On 14 March 2014, a research symposium on ‘The Pentecostalisation of Public Spheres in Africa and China’ was held at the University of Leeds, hosted by the Centre for Religion and Public Life. The rationale behind this theme is that Pentecostalism, an umbrella term for rapidly growing charismatic movements in global Christianity, is often argued to be a public religion par excellence. It refuses to accept the marginal and privatised role which theories of modernity as well as of secularisation use to reserve for religion. Pentecostal Christianity manifests itself publicly, engages with social and political issues, and in the meantime reshapes the public and political sphere by its dualist religious epistemology in which the world is the scene of a spiritual battle between God and the Devil. The symposium explored these religious dynamics, with case studies in a variety of African and Asian contexts presented by academics from all over the UK (Edinburgh, London, Oxford) and overseas (Kenya, Hong Kong), resulting in stimulating discussions. What follows below are my opening remarks at the symposium.
More than 20 years ago, in September 1993, a conference was held here at the University of Leeds on the theme ‘The Christian Churches and Africa’s Democratisation’ – organised by Paul Gifford and Adrian Hastings. So when we gather today for a research symposium on ‘The Pentecostalisation of Public Spheres in Africa and China’, we stand in a tradition here at Leeds of studying Christianity in relation to questions of politics and public life. Yet as much as the title of today’s symposium marks continuity with that conference 20 years ago, it also reveals some striking discontinuities. These say much, not just about the specific focus of our programme today, but also about the focus of the field as a whole, and how this has developed over 20 years time. As a way of introducing the overall theme of our symposium and putting it in a broader historical and academic perspective, I’d like to briefly reflect on three major differences between this theme and the theme of the 1993 conference.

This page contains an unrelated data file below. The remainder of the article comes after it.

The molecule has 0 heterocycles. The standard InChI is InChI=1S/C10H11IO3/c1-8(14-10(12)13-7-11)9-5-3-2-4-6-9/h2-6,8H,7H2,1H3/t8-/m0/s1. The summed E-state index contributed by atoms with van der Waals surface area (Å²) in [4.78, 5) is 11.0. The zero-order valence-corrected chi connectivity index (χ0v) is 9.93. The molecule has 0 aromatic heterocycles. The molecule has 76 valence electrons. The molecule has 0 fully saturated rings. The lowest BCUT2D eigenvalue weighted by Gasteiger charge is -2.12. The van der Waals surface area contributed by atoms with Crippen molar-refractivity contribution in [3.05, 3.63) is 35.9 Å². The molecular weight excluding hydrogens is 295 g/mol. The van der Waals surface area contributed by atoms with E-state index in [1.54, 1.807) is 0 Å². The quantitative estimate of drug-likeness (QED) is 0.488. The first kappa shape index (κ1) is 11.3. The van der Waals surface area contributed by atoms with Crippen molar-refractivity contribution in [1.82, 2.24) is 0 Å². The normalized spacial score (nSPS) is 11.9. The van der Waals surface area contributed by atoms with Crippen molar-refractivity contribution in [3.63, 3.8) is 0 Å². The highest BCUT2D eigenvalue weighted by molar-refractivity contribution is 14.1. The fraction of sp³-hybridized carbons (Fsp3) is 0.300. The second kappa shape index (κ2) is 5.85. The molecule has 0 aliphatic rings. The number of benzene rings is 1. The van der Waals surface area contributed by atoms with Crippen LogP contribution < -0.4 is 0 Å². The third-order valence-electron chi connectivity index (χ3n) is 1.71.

First, the general focus on Christian Churches in Africa that is explicit in 1993 is replaced by a more specific focus on Pentecostalism. This reflects the broader trend in scholarship on African Christianity, which over the past 10-15 years has developed a major interest in (neo-)Pentecostalism as a rapidly growing, fascinating phenomenon on the religious scene in Africa. Its dramatic growth in recent decades is now widely considered a signal that ‘the appropriation of Christianity in Africa has entered a new phase’ (Meyer 2004, 448). The 1993 conference featured only one paper on Pentecostalism – Ruth Marshall’s “‘God is not a Democrat”: Pentecostalism and Democratisation in Nigeria’. Also David Maxwell included Pentecostal churches in his discussion of the political role of Christian Churches in Zimbabwe. All the other papers focussed on the role of mainline Protestant and Catholic Churches (apparently, the African Independent Churches were not considered as playing a relevant role in processes of democratisation at all). Commenting on the absence of Pentecostal churches in discussions at the conference, Terence Ranger later writes that Marshall’s and Maxwell’s papers at least partly inserted those elements of African Christianity that seemed to have been excluded from the debate. Ranger then briefly highlights the significance of this inclusion: Pentecostalism – different from the mainline churches – offered ‘a form of modernity which contrasted sharply to that of the secular state’ (Ranger 1995, 32). Indeed, the link between Pentecostalism and modernity, and the idea of Pentecostalism as an alternative narrative of modernity in Africa, since then has emerged as a major area of research.
Second, the focus on democratisation that characterised the 1993 conference is now widened into a broader interest in ‘public spheres’. Partly this reflects historical developments: in the late 1980s/early 1990s, many African countries went through a process of political liberation, not from colonial rule but from the dictatorships and authoritarian systems that had emerged after independence. In many cases, as the papers of the conference demonstrated, mainline Protestant and Catholic churches and their leaders played a crucial role in the process of political transition. At that time, Paul Gifford (Gifford 1995, 5) contrasted the role of the mainline churches ‘that have challenged Africa’s dictators’, to what he calls ‘the newer evangelical and Pentecostal churches’ that opposed political reforms and supported dictatorial regimes. This view has later been nuanced by Terence Ranger (and also by Gifford himself). According to Ranger, against the background of weak African states experienced by their citizens as ‘violent, bankrupt and immoral’, Pentecostal-charismatic churches contribute to the development of a democratic culture by encouraging individual agency and participation: as a result of their contribution, ‘the personal has become the political, and the moral has become the democratic’ (Ranger 2008, 22, 28).